Updates and Information on Coronavirus (COVID-19)
Skip to main content

Congressional Medal of Honor recipient Col. Bruce Crandall will be at UT on November 14 to share his story of heroism with faculty, staff, and students. Crandall flew 900 combat missions in Vietnam and helped evacuate many wounded troopers before he was severely wounded himself.

The event celebrates Veterans Day, which is Sunday, November 11, and also serves as a prelude to the 2014 Congressional Medal of Honor Convention, which will be held in Knoxville.

Crandall’s presentation will begin at 10:00 a.m. in the Carolyn P. Brown University Center Ballroom. The Division of Student Life and the Task Force in Support of Student Veterans have issued a special invitation to UT veterans, reservists, and members of the ROTC.

Crandall, a high school All-American from Olympia, Washington, found his baseball career cut short when he was drafted into the Army in 1953. He served in combat engineer units and flew missions so areas could be mapped in the Artic, Libya, and Central and South America. He also helped develop air assault tactics used in Vietnam.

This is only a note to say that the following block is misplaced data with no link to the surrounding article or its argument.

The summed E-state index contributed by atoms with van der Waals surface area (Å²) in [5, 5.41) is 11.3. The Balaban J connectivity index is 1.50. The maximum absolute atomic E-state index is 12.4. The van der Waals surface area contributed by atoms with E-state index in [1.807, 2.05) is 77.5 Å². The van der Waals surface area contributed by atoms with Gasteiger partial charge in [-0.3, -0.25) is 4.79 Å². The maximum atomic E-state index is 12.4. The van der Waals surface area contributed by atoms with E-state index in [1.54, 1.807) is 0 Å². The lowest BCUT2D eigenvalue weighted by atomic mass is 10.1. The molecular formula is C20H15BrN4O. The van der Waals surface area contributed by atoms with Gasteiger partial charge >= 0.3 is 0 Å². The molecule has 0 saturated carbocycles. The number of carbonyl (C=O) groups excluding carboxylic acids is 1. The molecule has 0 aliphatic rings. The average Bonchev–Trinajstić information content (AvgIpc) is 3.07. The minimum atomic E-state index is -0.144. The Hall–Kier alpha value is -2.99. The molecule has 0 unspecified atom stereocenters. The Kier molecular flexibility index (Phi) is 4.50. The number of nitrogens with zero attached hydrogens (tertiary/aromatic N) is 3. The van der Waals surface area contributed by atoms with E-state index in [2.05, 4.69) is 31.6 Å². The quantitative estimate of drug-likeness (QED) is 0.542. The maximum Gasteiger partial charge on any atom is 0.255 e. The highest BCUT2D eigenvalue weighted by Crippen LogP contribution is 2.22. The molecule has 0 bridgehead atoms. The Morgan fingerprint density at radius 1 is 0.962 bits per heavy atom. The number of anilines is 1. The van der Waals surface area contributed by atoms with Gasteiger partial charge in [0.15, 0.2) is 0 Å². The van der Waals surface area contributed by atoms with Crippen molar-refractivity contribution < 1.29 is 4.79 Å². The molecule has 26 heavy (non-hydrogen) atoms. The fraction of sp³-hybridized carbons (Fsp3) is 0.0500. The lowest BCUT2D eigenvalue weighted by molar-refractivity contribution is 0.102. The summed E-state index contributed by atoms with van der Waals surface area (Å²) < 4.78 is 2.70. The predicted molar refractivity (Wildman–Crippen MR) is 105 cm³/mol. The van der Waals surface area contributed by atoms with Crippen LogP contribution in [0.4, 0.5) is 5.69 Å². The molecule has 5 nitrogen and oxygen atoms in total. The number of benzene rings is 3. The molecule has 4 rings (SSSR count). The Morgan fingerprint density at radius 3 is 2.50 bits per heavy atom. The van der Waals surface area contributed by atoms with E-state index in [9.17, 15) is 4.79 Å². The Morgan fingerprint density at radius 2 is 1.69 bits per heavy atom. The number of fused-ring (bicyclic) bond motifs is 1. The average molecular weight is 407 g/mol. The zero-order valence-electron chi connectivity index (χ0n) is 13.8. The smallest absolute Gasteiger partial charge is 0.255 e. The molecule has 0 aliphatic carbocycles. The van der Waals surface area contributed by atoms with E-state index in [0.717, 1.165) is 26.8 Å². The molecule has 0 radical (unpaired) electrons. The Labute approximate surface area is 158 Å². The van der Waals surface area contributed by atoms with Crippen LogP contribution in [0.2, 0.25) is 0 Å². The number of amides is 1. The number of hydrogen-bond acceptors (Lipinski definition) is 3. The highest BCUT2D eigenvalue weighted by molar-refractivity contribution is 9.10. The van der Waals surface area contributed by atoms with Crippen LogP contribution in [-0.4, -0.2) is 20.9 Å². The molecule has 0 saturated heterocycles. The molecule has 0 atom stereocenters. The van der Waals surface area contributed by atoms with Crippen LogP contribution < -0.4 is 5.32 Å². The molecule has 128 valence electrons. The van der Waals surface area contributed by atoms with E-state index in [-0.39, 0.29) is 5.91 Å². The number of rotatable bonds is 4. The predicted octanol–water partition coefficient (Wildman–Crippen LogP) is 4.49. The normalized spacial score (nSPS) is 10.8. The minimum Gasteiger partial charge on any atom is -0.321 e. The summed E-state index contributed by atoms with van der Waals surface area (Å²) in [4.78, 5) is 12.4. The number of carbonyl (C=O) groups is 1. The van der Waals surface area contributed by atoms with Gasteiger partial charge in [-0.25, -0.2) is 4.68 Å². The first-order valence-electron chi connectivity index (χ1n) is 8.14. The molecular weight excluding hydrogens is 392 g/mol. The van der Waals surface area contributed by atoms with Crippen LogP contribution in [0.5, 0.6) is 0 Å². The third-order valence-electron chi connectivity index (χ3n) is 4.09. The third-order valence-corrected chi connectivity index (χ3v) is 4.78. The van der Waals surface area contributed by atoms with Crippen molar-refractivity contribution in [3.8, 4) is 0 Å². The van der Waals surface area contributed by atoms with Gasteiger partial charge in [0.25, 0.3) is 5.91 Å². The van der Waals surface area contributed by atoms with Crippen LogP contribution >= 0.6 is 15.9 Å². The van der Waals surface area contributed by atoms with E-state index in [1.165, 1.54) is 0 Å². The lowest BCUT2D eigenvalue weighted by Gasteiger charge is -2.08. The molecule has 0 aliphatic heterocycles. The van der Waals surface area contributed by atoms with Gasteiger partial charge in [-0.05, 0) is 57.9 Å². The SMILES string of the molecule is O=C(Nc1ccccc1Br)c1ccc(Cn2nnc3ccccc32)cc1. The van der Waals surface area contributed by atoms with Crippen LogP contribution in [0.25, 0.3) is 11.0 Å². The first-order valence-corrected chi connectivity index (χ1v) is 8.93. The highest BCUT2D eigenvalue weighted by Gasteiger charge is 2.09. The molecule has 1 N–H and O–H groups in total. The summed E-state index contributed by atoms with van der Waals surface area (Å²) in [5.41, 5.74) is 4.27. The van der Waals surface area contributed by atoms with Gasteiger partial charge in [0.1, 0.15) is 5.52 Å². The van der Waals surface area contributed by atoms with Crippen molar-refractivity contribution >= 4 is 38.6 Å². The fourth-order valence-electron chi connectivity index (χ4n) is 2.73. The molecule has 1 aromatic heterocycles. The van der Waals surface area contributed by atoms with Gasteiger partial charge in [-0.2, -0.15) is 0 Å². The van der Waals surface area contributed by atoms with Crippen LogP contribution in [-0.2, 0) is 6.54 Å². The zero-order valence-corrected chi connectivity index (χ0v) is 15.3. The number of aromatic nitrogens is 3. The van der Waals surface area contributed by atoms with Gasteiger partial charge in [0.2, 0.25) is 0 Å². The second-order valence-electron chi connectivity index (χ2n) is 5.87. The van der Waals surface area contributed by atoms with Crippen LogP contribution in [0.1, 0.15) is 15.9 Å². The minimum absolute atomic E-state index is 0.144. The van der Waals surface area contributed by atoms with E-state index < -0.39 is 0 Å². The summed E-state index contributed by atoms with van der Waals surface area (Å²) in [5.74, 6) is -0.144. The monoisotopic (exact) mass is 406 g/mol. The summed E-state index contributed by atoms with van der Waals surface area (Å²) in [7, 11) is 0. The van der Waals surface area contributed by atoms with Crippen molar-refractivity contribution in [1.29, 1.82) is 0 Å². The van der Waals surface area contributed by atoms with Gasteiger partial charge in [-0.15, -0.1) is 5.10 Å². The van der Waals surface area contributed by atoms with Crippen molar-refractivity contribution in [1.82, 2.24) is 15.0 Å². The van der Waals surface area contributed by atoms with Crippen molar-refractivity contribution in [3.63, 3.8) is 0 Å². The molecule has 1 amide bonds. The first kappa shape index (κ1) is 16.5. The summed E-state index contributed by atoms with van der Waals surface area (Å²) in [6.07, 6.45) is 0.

On November 14, 1965, Crandall’s flight of sixteen helicopters was lifting troops into the Landing Zone X-Ray, near the Cambodian border. It became the first major battle with a large North Vietnamese force and was memorialized in the New York Times–bestselling book We Were Soldiers Once … And Young by Lt. Harold G. Moore and war journalist Joseph L. Galloway. That book was the basis for the film We Were Soldiers.

Crandall’s helicopters came under intense fire, and many of those aboard were wounded or killed. The infantry commander closed the landing zone to further helicopter operations. But recognizing that the Americans were taking heavy casualties and desperately needed ammunition, Crandall returned to the fray with Capt. Ed “Too Tall” Freeman, also a Medal of Honor recipient, in another helicopter.

In the first fourteen hours of the three-day battle, Crandall made twenty-two flights in his unarmed helicopter. He often saw North Vietnamese soldiers just beyond his rotor blades and had only minutes to rescue badly wounded troops. Crandall and Freeman evacuated more than seventy wounded and delivered badly needed ammunition and supplies.

Crandall flew 900 combat missions in Vietnam, including two 1966 missions to evacuate twelve badly wounded troopers at night under intense fire. Crandall was severely wounded during a 1968 rescue attempt.

Crandall received the Medal of Honor, our nation’s highest military decoration, on February 26, 2007, from President George W. Bush.

C O N T A C T :

Ashley Blamey (974-5725, ashleyblamey@utk.edu)

Amy Blakely (865-974-5034, ablakely@utk.edu)